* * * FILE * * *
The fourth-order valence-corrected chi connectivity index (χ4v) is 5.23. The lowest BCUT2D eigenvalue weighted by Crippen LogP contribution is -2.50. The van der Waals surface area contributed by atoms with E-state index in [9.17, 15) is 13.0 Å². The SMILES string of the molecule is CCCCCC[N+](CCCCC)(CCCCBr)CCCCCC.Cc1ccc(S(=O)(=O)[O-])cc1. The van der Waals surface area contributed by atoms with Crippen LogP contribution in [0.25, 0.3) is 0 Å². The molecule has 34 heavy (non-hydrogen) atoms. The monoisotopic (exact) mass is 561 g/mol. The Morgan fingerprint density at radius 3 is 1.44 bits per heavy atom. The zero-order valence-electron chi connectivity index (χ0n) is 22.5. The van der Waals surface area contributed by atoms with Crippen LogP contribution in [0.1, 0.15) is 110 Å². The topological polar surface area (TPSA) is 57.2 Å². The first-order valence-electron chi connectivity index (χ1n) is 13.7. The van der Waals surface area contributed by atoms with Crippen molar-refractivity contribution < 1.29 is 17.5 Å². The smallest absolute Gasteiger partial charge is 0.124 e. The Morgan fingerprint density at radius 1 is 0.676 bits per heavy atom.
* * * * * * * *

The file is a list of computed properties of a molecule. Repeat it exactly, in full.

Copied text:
The fourth-order valence-corrected chi connectivity index (χ4v) is 5.23. The lowest BCUT2D eigenvalue weighted by Crippen LogP contribution is -2.50. The van der Waals surface area contributed by atoms with E-state index in [9.17, 15) is 13.0 Å². The SMILES string of the molecule is CCCCCC[N+](CCCCC)(CCCCBr)CCCCCC.Cc1ccc(S(=O)(=O)[O-])cc1. The van der Waals surface area contributed by atoms with Crippen LogP contribution in [0.25, 0.3) is 0 Å². The molecule has 34 heavy (non-hydrogen) atoms. The monoisotopic (exact) mass is 561 g/mol. The Morgan fingerprint density at radius 3 is 1.44 bits per heavy atom. The zero-order valence-electron chi connectivity index (χ0n) is 22.5. The van der Waals surface area contributed by atoms with Crippen LogP contribution in [0.1, 0.15) is 110 Å². The topological polar surface area (TPSA) is 57.2 Å². The first-order valence-electron chi connectivity index (χ1n) is 13.7. The van der Waals surface area contributed by atoms with Crippen molar-refractivity contribution < 1.29 is 17.5 Å². The smallest absolute Gasteiger partial charge is 0.124 e. The Morgan fingerprint density at radius 1 is 0.676 bits per heavy atom.